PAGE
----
There’s a word in Yiddish which has no literal translation in English: “kvetch.”
It means “to complain, to moan, to bitch, to bellyache, to crab, grumble, fuss, nag, squawk, whine, gripe, etc. We all do it at times, but it can be a real problem when the kvetching hijacks your brain. It’s then likely to intrude upon any experience you may be having, either alone or with a partner.
Have you ever been with someone whose constant kvetching ruined the day? It’s not fun for either of you. My antidote? “Kvetch dates.”
In the same spirit of “worry dates,” (where you minimize the intrusive nature of worry by legitimizing and scheduling it), so goes the “kvetch date.” If you’re alone and feeling overwhelmed or irritated or sorry for yourself, the last thing you’ll want is for those feelings to take over your day. On the other hand, there may be sufficient reasons for you to feel this way, so you also don’t want to negate your own internal experience. The compromise here may be to “prescribe the symptom,” as we say, and make a date with yourself to give those feelings some limited airtime. Establish a time when you allow yourself to fully vent those feelings, either in writing or talking aloud, or sharing them with someone you trust. Set a timer, and limit yourself to an allotted time, maybe ten minutes. Then stop, and change the frequency in your brain by directing your attention to something else, something neutral or positive. If your mind returns to “kvetch mode,” remind yourself that you’ll have another “kvetch date” tomorrow, and get back to the more positive activity. By practicing this, you’ll be developing significant thought-stopping skills which will serve you well when needed.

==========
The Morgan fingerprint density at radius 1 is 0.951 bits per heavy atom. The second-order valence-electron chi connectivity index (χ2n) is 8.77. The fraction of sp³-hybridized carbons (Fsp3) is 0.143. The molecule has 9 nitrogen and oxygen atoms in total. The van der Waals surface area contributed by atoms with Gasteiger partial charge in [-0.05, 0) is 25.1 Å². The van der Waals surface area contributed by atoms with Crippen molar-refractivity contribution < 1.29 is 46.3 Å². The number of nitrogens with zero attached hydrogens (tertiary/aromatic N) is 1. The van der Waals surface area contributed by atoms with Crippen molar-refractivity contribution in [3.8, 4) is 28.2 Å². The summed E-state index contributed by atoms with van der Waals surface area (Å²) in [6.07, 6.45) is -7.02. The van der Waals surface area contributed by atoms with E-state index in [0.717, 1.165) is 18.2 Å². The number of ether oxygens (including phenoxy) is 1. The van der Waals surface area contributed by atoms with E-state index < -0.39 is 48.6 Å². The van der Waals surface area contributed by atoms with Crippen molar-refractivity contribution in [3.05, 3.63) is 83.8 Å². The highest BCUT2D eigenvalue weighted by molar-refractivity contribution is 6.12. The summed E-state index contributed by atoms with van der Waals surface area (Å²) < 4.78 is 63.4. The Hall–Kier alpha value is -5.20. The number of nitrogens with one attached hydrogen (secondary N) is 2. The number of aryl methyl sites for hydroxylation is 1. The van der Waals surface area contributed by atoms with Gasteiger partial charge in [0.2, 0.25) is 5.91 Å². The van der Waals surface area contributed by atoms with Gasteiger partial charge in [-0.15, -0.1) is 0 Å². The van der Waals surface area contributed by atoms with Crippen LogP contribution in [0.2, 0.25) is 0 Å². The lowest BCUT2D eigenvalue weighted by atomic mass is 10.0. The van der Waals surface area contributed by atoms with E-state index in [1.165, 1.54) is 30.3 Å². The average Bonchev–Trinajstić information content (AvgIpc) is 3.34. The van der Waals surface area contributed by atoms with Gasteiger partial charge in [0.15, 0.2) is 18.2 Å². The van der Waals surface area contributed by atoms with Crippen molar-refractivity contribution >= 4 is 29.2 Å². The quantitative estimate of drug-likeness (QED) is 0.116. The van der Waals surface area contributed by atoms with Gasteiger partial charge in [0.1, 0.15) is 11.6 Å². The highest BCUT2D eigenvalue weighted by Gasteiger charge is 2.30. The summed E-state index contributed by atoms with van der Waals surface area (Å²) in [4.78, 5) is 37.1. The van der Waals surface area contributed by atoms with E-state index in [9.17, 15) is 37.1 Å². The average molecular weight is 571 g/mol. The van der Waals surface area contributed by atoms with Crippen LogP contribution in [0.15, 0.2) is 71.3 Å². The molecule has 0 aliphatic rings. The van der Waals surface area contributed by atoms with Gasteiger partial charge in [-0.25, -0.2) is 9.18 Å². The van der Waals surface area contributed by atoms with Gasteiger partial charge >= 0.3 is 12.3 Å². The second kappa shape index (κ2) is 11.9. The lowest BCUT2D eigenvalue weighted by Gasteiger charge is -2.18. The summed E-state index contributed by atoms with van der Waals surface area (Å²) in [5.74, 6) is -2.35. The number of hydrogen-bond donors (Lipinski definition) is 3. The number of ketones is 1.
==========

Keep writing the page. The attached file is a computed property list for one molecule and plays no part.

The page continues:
If you’re coupled up, you can make “kvetch dates” with each other, especially at the end of a long, stressful week, or in the midst of an emotionally challenging situation. Make a pact to avoid advice giving, solutions or judgments, and to simply listen to each other. Agree on a maximum time allowed, then change the frequency by engaging in something pleasurable or neutral. You’ll be protecting positive experiences by together getting the “kvetch” out of room.